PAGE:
BLTC Press Titles

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The Story of Doctor Dolittle

Hugh Lofting

The Fairy Tale of the Green Snake and the Beautiful Lily

Johann Wolfgang von Goethe, Thomas Carlyle, Rudolf Steiner

The Art of Worldly Wisdom

Baltasar Gracian

Knowledge of Higher Worlds and its Attainment

Rudolf Steiner

A lonely summer in Kashmir

by Margaret Cotter Morison



" Jones " Frontispiece

The Chenar Bagh, Srinagar .... To face pap ix

A Temple in Srinagar ..... „ i

The Mar Canal, Srinagar „ 3

House-Boat and Cook-Boat .... „ 5

View of the Takht-i-Suleiman .... „ 7

Kashmir Villagers „ 14

River above Srinagar „ 18

The Temple of Payech „ 18

Kashmiri Boatman „ 21

Kashmiri Boat Folk „ 25

Islamabad ........ „ 28

The Ruins of Martand „ 66

Fakirs „ 71

"Jones" „ 75

Goats at Pahlgam „ 84

Boy with Buffalo „ 84

Boy and Goat ....... „ 94

A Bridge over the Liddar ..... „ 94

Making ready for the march .... „ 103

Loaded for the march „ 103

View from the foot of Kolohoi . . . . „ 115

Snow Bridge over Torrent . . . . . „ 115 Irrigation Well To face page 144

House on a Canal ...... „ 146

Women Washing by the Bank .... „ 146

A Sweet Shop „ 148

View from the Circular Road, Gulmarg . . „ 158

A Doonga ....... „ 192

A Boat Girl „ 194

Kashmiri Boat Woman ..... „ 197

Balti Carriers in the Sind Valley ... „ 202

Ruined Temples in the Wangat Valley . . „ 2O2

Avalanche in the Sind Valley .... „ 205

The Sind Valley „ 216

Camping near Haramuk ..... „ 225

View of Haramuk from the Gangabal Lake . „ 225

Fishing on the Jhelum „ 250

Rice Boats on the River „ 250

Village by the Jhelum „ 252

Near the Wular Lake „ 252

A Kashmir Bridge „ 255

Houses by the River, Srinagar .... „ 255

The Lai Mundi, above Srinagar .... „ 257

Canal in the Dhal „ 261

Water-Course in the Nishat Bagh ... „ 261

A Canal Scene, Srinagar ..... „ 265

The Pir Panjal Pass into Kashmir ... „ 267

Bridge at Kohala, with Tonga in Foreground . „ 269

Rest-House at Dulai (" Honeymoon Cottage ") . „ 270

Rest-House at Uri „ 270


In giving these recollections of a lonely summer spent in Kashmir to the public, I feel that more than a passing word of apology is needed for the egoistic tone running through them ; with the best will in the word to eliminate it, the first person singular reappears with monotonous frequency. There are several reasons which partly account for, but cannot totally excuse this. In the first place, the very essence of travelling in an undeveloped country tends to selfishness; a wanderer in Europe can give his whole mind and time to the historic sights around him, and sink himself in his surroundings, secure of finding ample supply of food and shelter when he returns to his hotel at night. In sparsely civilised countries it is different; the would-be explorer spends weeks beforehand making careful plans for his own comfort and security, and he who caters for himself best, far from being despised for his egoism, receives ungrudging admiration from all similarly situated travellers. The whole reason and object of his surrounding body-guard seems to be to minister to his comfort; for him heavily loaded coolies toil daily along mountain paths, tired servants hurry to prepare his food at night; the very scenery seems turned on for his pleasure. It is almost impossible in such surroundings for him not to fall into the prevailing illusion that he is a little tin god on wheels.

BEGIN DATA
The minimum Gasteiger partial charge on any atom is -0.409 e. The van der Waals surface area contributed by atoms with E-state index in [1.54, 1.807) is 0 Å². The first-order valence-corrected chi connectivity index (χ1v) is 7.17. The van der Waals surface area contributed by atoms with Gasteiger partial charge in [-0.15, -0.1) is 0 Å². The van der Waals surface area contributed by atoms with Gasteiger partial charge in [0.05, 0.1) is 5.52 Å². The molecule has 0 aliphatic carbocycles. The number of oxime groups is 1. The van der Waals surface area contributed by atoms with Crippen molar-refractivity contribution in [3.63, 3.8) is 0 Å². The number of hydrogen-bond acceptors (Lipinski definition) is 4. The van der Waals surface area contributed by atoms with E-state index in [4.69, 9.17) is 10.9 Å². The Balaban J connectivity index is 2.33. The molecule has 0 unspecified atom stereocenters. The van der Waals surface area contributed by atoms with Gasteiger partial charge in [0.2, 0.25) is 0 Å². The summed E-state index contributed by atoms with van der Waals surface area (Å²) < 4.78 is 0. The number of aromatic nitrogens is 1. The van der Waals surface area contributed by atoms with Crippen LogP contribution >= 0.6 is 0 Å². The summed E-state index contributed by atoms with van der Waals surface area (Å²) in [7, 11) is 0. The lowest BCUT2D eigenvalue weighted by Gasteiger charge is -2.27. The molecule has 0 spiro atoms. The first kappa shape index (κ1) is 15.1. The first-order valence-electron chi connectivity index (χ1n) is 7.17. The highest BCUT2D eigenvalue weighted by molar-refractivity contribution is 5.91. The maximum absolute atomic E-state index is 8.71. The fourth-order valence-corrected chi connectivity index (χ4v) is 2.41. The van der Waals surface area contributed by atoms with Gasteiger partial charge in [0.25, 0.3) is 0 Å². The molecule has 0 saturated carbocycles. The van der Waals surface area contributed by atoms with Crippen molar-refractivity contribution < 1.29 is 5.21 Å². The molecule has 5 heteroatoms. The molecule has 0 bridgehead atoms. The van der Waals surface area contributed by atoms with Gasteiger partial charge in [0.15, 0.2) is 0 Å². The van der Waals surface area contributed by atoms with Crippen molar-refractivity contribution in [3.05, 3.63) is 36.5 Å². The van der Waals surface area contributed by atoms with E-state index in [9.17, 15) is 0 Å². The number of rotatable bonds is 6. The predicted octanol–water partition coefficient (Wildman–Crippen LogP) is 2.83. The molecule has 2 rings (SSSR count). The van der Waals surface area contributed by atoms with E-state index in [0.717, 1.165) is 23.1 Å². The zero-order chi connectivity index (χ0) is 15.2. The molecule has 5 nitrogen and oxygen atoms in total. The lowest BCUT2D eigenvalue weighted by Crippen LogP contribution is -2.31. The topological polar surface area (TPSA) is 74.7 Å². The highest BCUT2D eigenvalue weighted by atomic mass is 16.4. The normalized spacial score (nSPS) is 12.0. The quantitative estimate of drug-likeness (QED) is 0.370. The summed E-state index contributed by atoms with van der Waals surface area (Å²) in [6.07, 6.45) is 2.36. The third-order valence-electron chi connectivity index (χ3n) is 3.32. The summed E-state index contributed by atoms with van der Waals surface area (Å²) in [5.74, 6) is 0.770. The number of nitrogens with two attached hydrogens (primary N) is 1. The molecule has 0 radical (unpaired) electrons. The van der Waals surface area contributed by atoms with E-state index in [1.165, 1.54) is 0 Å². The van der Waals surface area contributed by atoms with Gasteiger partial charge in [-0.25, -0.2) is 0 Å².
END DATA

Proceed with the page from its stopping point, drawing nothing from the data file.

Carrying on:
In my case circumstances were aggravated by the fact of • my having no travelling companion ; daily, for weeks at a time, was I thrown among absolutely novel surroundings, with no one with whom to comment upon them in a familiar tongue. From default of natural conversation I perforce grew garrulous on paper.

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